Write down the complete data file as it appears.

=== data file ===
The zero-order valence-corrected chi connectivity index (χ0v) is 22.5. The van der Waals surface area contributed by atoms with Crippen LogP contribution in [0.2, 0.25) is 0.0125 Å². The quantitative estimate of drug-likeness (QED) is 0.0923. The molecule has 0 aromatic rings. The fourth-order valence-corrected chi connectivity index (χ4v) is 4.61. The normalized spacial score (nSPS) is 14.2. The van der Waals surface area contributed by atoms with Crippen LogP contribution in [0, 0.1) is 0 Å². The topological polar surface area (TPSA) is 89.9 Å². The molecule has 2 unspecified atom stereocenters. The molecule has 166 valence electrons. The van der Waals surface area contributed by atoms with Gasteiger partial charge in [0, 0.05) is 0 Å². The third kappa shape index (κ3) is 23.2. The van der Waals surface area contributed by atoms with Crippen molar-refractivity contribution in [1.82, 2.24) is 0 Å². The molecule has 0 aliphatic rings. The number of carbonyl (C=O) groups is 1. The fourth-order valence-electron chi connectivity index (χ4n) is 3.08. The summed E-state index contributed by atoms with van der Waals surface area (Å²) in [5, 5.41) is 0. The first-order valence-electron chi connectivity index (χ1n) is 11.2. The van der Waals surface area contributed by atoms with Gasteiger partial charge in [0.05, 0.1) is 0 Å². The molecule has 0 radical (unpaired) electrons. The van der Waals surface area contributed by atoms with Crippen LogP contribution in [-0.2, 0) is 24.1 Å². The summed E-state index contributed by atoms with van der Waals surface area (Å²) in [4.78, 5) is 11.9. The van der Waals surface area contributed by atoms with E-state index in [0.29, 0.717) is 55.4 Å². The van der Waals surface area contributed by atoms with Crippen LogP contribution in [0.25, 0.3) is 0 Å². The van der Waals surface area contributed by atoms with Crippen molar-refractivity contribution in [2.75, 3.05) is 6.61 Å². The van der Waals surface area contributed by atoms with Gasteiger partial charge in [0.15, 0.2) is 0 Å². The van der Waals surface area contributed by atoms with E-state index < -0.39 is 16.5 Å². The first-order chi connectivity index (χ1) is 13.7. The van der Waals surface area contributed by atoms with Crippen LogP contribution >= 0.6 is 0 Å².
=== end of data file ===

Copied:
The zero-order valence-corrected chi connectivity index (χ0v) is 22.5. The van der Waals surface area contributed by atoms with Crippen LogP contribution in [0.2, 0.25) is 0.0125 Å². The quantitative estimate of drug-likeness (QED) is 0.0923. The molecule has 0 aromatic rings. The fourth-order valence-corrected chi connectivity index (χ4v) is 4.61. The normalized spacial score (nSPS) is 14.2. The van der Waals surface area contributed by atoms with Crippen LogP contribution in [0, 0.1) is 0 Å². The topological polar surface area (TPSA) is 89.9 Å². The molecule has 2 unspecified atom stereocenters. The molecule has 166 valence electrons. The van der Waals surface area contributed by atoms with Gasteiger partial charge in [0, 0.05) is 0 Å². The third kappa shape index (κ3) is 23.2. The van der Waals surface area contributed by atoms with Crippen molar-refractivity contribution in [1.82, 2.24) is 0 Å². The molecule has 0 aliphatic rings. The number of carbonyl (C=O) groups is 1. The fourth-order valence-electron chi connectivity index (χ4n) is 3.08. The summed E-state index contributed by atoms with van der Waals surface area (Å²) in [5, 5.41) is 0. The first-order valence-electron chi connectivity index (χ1n) is 11.2. The van der Waals surface area contributed by atoms with Gasteiger partial charge in [0.05, 0.1) is 0 Å². The molecule has 0 radical (unpaired) electrons. The van der Waals surface area contributed by atoms with Crippen LogP contribution in [-0.2, 0) is 24.1 Å². The summed E-state index contributed by atoms with van der Waals surface area (Å²) in [4.78, 5) is 11.9. The van der Waals surface area contributed by atoms with E-state index in [0.29, 0.717) is 55.4 Å². The van der Waals surface area contributed by atoms with Crippen LogP contribution in [0.25, 0.3) is 0 Å². The van der Waals surface area contributed by atoms with Crippen molar-refractivity contribution in [2.75, 3.05) is 6.61 Å². The van der Waals surface area contributed by atoms with Gasteiger partial charge in [0.15, 0.2) is 0 Å². The van der Waals surface area contributed by atoms with E-state index < -0.39 is 16.5 Å². The first-order chi connectivity index (χ1) is 13.7. The van der Waals surface area contributed by atoms with Crippen LogP contribution >= 0.6 is 0 Å².